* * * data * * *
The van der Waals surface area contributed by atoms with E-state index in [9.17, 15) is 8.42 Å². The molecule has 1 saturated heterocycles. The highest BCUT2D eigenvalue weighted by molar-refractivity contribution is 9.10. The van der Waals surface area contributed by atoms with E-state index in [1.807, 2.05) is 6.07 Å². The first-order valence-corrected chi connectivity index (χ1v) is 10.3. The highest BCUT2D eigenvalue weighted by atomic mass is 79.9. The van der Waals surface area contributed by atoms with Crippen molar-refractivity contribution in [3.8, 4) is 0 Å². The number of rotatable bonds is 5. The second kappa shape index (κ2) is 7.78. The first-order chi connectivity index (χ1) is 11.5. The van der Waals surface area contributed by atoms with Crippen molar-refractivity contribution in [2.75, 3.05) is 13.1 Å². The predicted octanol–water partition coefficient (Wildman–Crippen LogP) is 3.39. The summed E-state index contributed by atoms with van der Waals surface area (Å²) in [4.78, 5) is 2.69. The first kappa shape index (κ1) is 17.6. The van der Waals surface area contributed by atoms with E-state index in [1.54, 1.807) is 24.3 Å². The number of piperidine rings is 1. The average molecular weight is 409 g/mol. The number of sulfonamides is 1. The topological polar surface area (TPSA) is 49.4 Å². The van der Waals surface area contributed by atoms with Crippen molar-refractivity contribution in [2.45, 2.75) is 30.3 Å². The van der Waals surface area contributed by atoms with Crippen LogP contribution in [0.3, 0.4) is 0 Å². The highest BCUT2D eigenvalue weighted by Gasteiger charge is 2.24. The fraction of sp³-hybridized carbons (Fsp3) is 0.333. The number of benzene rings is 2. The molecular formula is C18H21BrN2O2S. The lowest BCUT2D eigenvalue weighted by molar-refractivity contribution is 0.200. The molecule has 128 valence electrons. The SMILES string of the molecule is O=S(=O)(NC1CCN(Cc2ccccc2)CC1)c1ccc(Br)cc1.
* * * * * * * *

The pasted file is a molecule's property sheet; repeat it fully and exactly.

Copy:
The van der Waals surface area contributed by atoms with E-state index in [9.17, 15) is 8.42 Å². The molecule has 1 saturated heterocycles. The highest BCUT2D eigenvalue weighted by molar-refractivity contribution is 9.10. The van der Waals surface area contributed by atoms with E-state index in [1.807, 2.05) is 6.07 Å². The first-order valence-corrected chi connectivity index (χ1v) is 10.3. The highest BCUT2D eigenvalue weighted by atomic mass is 79.9. The van der Waals surface area contributed by atoms with Crippen molar-refractivity contribution in [3.8, 4) is 0 Å². The number of rotatable bonds is 5. The second kappa shape index (κ2) is 7.78. The first-order chi connectivity index (χ1) is 11.5. The van der Waals surface area contributed by atoms with Crippen molar-refractivity contribution in [2.75, 3.05) is 13.1 Å². The predicted octanol–water partition coefficient (Wildman–Crippen LogP) is 3.39. The summed E-state index contributed by atoms with van der Waals surface area (Å²) in [4.78, 5) is 2.69. The first kappa shape index (κ1) is 17.6. The van der Waals surface area contributed by atoms with E-state index in [1.54, 1.807) is 24.3 Å². The number of piperidine rings is 1. The average molecular weight is 409 g/mol. The number of sulfonamides is 1. The topological polar surface area (TPSA) is 49.4 Å². The van der Waals surface area contributed by atoms with Crippen molar-refractivity contribution in [2.45, 2.75) is 30.3 Å². The van der Waals surface area contributed by atoms with Crippen LogP contribution in [0.3, 0.4) is 0 Å². The highest BCUT2D eigenvalue weighted by Gasteiger charge is 2.24. The fraction of sp³-hybridized carbons (Fsp3) is 0.333. The number of benzene rings is 2. The molecular formula is C18H21BrN2O2S. The lowest BCUT2D eigenvalue weighted by molar-refractivity contribution is 0.200. The molecule has 128 valence electrons. The SMILES string of the molecule is O=S(=O)(NC1CCN(Cc2ccccc2)CC1)c1ccc(Br)cc1.